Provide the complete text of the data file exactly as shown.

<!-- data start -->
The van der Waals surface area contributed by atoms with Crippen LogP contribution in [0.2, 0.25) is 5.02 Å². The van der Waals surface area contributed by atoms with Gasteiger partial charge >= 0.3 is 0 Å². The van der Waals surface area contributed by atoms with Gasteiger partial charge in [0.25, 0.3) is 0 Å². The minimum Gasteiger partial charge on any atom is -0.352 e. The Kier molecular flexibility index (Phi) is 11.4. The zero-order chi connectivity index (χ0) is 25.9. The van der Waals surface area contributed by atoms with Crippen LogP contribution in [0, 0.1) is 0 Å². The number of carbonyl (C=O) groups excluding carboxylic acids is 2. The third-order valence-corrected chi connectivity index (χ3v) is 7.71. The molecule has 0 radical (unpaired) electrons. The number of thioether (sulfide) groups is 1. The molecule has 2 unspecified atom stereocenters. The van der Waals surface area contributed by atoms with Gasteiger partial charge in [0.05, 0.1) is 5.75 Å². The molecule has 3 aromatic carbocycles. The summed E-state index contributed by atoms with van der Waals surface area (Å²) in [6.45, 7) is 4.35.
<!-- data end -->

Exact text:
The van der Waals surface area contributed by atoms with Crippen LogP contribution in [0.2, 0.25) is 5.02 Å². The van der Waals surface area contributed by atoms with Gasteiger partial charge >= 0.3 is 0 Å². The van der Waals surface area contributed by atoms with Gasteiger partial charge in [0.25, 0.3) is 0 Å². The minimum Gasteiger partial charge on any atom is -0.352 e. The Kier molecular flexibility index (Phi) is 11.4. The zero-order chi connectivity index (χ0) is 25.9. The van der Waals surface area contributed by atoms with Crippen LogP contribution in [0, 0.1) is 0 Å². The number of carbonyl (C=O) groups excluding carboxylic acids is 2. The third-order valence-corrected chi connectivity index (χ3v) is 7.71. The molecule has 0 radical (unpaired) electrons. The number of thioether (sulfide) groups is 1. The molecule has 2 unspecified atom stereocenters. The van der Waals surface area contributed by atoms with Gasteiger partial charge in [0.05, 0.1) is 5.75 Å². The molecule has 3 aromatic carbocycles. The summed E-state index contributed by atoms with van der Waals surface area (Å²) in [6.45, 7) is 4.35.